RC4/HMAC-MD5 NetLogon Secure Channel is weak and should be avoided

## Description

This is Samba’s response to Microsoft’s CVE-2022-38023[1][2].

Following RFC8429 and as has been published for CVE-2022-3938, rc4-hmac
(also known as arcfour-hmac-md5) cryptography in Kerberos is weak,
then it follows that the RC4 mode in the NETLOGON Secure Channel
(DCE/RPC bulk encryption) is also weak, as they are the same cipher

The weakness on NetLogon Secure channel is that the secure checksum is
calculated as HMAC-MD5(MD5(DATA),KEY), meaning that an active attacker
knowing the plaintext data could create a different chosen DATA, with
the same MD5 checksum, and substitute it into the data stream without
being detected.

Therefore we must disable this cipher.

In this patch we achive this by setting ‘reject md5 clients = yes’ and
‘reject md5 servers = yes’ by default.

Thankfully this cipher is unused by most modern member servers,
including Windows 7 / Windows 2008R2 and later, as well as
Samba 4.0 and later, however public documentation suggests[1]
that NetApp ONTAP still uses RC4 (HMAC-MD5).

The following smb.conf:

reject md5 clients = yes # the new default
server reject md5 schannel:TRICERATOPS$ = no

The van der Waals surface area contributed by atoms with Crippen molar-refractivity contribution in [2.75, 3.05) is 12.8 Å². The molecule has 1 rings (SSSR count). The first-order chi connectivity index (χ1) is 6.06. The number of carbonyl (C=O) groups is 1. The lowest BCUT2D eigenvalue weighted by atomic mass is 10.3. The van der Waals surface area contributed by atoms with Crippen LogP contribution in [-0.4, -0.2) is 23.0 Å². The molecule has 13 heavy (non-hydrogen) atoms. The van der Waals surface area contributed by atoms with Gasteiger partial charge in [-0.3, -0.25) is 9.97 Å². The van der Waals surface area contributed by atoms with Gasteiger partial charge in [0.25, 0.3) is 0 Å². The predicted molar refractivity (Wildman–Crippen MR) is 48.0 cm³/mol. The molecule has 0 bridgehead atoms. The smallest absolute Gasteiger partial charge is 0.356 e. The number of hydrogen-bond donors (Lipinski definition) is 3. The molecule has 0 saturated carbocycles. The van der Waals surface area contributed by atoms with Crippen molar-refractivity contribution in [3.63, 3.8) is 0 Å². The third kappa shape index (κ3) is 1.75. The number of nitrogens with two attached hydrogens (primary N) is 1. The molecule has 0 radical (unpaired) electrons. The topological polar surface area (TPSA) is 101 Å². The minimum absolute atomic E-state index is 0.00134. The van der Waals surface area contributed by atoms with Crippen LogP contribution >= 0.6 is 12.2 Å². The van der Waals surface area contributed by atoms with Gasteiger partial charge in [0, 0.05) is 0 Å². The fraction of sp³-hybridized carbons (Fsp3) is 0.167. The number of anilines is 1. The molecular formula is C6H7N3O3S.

server reject md5 schannel:GREYWACKE$ = no

will allow only “TRICERATOPS$” and “GREYWACKE$” to use RC4 (HMAC-MD5)

If you really need to support legacy DES based clients, it is now
also possible to allow them explicitly:

allow nt4 crypto = no # the default
reject md5 clients = yes # the new default
allow nt4 crypto:NT4CLIENT$ = yes
server reject md5 schannel:NT4CLIENT$ = no

Additionally we extend default to requiring a full encrypted NETLOGON
secure channel.

Encryption of the secure channel not only provides overall privacy
(particularly against attacks on the individually encrypted elements
within the NETLOGON protocol), it also strengthens the RC4 (HMAC-MD5)

Clients that do not support NETLOGON Secure Channel encryption can be
exempted in a similar way.

The following smb.conf:

server schannel require seal = yes # the default
server schannel require seal:TRICERATOPS$ = no
server schannel require seal:GREYWACKE$ = no

will allow only “TRICERATOPS$” and “GREYWACKE$” to avoid encrypted
schannel and operate with signing-only schannel.

For clients without any netlogon “sign or seal” transport protection
you will need something like this:

server schannel = yes # the default
server schannel require seal = yes # the default
server require schannel:NT4CLIENT$ = no
server schannel require seal:NT4CLIENT$ = no
## Patch Availability

Patches addressing both these issues have been posted to:


Additionally, Samba 4.15.13, 4.16.8 and 4.17.4 have been issued
as security releases to correct the defect. Samba administrators are
advised to upgrade to these releases or apply the patch as soon
as possible.
## CVSSv3 calculation

CVSS:v3.1:AV:N/AC:H/PR:N/UI:N/S:U/C:H/I:H/A:H (8.1)

Despite this value, please note that this attack requires:
* that the connection not be encrypted (which is the default)
* that an active attacker obtains a plaintext value of a packet in the NetLogon Secure Channel